Large solar farm could be built just above Halesworth

Wissett

Land around Wissett could be turned into a solar farm - Credit: Google Maps

A solar farm nearly 90 hectares in size could be built just north of Halesworth, though the developer says it would be absorbed easily into the environment.

The proposed site is predominantly greenfield, agricultural land covering an area of approximately 87.5 hectares just north of Gray’s Lane, Wissett.

The site would latest in a long line of similar projects in East Suffolk and close to Chediston Solar Farm.

Forest Heath District Council has bought Toggam Farm solar farm, in Lakenheath.

Solar panels at Toggam Farm solar farm, in Lakenheath, are of a similar size to the ones proposed - Credit: Gregg Brown

Photovoltaic panels would be built in rows and would be ground-mounted, they would not be expected to exceed 3m in height.

They could exist in the location for up to 40 years.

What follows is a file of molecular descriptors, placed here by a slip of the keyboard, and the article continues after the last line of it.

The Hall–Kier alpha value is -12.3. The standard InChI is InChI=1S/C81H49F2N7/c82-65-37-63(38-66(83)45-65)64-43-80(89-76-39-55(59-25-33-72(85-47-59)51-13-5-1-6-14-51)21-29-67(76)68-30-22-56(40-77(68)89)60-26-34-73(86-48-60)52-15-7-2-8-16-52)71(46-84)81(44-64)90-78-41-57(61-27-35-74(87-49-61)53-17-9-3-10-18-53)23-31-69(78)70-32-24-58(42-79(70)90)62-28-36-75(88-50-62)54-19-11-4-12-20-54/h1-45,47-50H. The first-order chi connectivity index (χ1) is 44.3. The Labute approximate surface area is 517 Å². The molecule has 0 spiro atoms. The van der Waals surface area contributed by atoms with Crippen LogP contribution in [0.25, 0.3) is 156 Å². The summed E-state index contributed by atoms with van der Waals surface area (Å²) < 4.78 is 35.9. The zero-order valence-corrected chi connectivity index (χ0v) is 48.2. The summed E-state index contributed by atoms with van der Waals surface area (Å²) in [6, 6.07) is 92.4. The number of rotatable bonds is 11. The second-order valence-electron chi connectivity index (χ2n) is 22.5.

The site would also include a 10MW battery energy storage system, comprising approximately 10 containers.

A new deer fence would have to be installed, but access will be via existing farm gates and there would be the opportunity to graze sheep on the land.

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Pathfinder Clean Energy (PACE) submitted an environmental impact assessment opinion last year which was undertaken by East Suffolk Council.

PACE believes the proposal will be absorbed easily into the natural environment due to its limited height, however, the council said a full landscape and visual impact assessment would be needed.

It mentioned that solar panels are very different from an agricultural field, so the solar farm is likely to be visible.

Lisa Chandler, energy projects manager at East Suffolk Council said the development will have a significant effect on the environment.

She said: "This is by virtue of the development having limited localised impacts, minimal impacts in relation to transport, and no identified cumulative impacts with other energy or other related projects in East Suffolk.

"Therefore, an environmental statement is not required."

Historic England also detailed nearby locations which may potentially be directly and/or indirectly impacted.

These included the World War Two bombing decoy site RAF Rumburgh, the Bronze Age Wissett Hoards, a listed building and conservation area. 

The Wissett Hoards were found in farmland close to the village and draws archeological interest.

To find out more search 'DC/21/4643/EIA'.

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